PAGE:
The reason that my cast was not of my whole hand was that I did not make enough alginate for the mother mold.  When I put my hand in the alginate, there was only enough to cast up to my knuckles. However, I do like how the finished cast turned out.

The level of detail this type of mold affords is quite remarkable given the total effort required. If you did everything as fast as possible I think you could completely finish a casting like this in about 40 minutes.

Drawing colored ellipses with a glowing box

My assignment (with Sheri Manson) was to make a physical interface for use with a Processing sketch from Introduction to Computational Media.  I waived this class but Sheri had a sketch for use with this project.

Her original sketch was a canvas on which you could draw multi-colored ellipses using a mouse. The color, opacity, and audio was determined by the mouse pointer's coordinates and the speed of motion. We modified this sketch to use an accelerometer as a controller, with changes in motion along its x-, y-, and z-axis controlling these same attributes.

We mounted the accelerometer (with Arduino) in a semi-transparent acrylic box, along with a multi-color LED that we programmed to match the color on the canvas.  The movements were very fluid; however, the LED proved to be unable to represent the entire color gamut of a computer monitor. Nonetheless, the glowing box created an interesting emotional feeling as its true contents remained hidden from view.

Experience: A free coffee, a stranger, and a decoration competition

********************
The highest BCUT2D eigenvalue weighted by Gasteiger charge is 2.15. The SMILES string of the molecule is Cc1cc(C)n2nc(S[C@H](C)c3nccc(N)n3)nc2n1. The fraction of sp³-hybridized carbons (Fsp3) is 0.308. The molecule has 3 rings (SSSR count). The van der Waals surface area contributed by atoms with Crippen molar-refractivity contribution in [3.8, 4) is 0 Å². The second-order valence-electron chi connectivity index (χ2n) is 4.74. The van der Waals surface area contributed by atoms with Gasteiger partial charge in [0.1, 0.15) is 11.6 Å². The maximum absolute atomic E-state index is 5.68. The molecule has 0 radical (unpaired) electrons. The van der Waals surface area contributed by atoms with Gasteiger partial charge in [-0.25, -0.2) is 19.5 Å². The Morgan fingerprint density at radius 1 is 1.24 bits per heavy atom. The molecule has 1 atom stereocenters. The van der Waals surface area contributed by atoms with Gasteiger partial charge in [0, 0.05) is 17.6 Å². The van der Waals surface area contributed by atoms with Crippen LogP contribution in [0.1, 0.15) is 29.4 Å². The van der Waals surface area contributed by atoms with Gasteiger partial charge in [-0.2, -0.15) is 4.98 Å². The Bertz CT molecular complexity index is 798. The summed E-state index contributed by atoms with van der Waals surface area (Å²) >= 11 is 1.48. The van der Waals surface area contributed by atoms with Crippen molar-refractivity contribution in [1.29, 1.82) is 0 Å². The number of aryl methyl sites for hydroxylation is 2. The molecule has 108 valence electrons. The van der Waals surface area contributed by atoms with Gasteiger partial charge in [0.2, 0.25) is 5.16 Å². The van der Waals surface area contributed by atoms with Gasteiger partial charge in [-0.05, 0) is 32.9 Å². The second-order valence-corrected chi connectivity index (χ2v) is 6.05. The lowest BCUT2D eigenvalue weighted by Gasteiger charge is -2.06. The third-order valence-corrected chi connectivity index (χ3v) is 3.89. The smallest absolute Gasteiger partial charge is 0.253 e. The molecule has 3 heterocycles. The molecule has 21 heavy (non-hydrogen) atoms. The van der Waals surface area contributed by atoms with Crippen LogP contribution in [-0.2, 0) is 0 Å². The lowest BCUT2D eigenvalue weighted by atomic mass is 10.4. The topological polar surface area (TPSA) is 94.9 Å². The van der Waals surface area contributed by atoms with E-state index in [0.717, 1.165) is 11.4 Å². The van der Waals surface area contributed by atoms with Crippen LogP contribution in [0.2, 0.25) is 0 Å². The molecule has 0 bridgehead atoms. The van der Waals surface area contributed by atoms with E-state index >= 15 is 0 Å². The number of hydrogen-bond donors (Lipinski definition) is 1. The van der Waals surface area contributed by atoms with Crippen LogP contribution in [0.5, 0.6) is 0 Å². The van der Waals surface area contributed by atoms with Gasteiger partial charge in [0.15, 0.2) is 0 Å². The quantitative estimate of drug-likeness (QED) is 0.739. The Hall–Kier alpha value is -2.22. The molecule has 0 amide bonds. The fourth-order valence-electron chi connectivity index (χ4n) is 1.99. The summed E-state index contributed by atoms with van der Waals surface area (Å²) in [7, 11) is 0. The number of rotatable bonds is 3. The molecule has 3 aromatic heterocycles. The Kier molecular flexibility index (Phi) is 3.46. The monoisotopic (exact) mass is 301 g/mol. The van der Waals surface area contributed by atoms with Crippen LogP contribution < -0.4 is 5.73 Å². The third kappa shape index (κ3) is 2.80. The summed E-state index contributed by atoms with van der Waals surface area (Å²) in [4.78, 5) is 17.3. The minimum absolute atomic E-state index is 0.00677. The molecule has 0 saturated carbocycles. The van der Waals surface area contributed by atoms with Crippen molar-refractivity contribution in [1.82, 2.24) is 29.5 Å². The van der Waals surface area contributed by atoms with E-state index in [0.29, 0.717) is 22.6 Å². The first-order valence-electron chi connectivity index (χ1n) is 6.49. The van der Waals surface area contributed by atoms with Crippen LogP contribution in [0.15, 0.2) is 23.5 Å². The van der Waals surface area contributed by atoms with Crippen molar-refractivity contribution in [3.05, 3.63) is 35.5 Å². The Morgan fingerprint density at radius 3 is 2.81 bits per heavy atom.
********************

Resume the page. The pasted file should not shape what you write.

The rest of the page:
The experience I designed is relatively simple, and it involves my favorite coffee joint, Everyman Espresso.  Here I am, outside:

My invitation consisted of a coffee cup, a free drink coupon (in the form of a buy 10, get 1 free card, completely filled out), and a note with instructions.

The note read like something like this:

  1. Have a coffee on me (don't forget to tip!)
  2. Collaborate with a stranger to decorate the coffee cup
  3. Present the decorated cup to the barista(s) for judging, and encourage them to start an annual cup-decorating competition.
The idea was to see if I could affect change indirectly; that is, by getting someone to carry out my idea without me actually interacting with the people at the other end.  And of course, to get the person who received my invitation to leave ITP for awhile, have a delicious coffee, and interact with someone completely unknown to them.

Lab: Acrylic box

This week's assignment was to make a box with acrylic glass.  I came up with a trapezoidal design since I wanted to try something slightly more interesting than a cube.

I drew a rough sketch of a cube with one slanted face, the shortest and longest dimensions being 3.5" and 7" respectively.  After cutting the necessary pieces on the bandsaw, I "glued" them together at the edges with methylene chloride, a chemical which fuses acrylic on contact, then sanded all over to make the edges and corners smoother.

I'm excited to continue working with plastics, and I've decided that my final project in this class will involve acrylic glass in some way.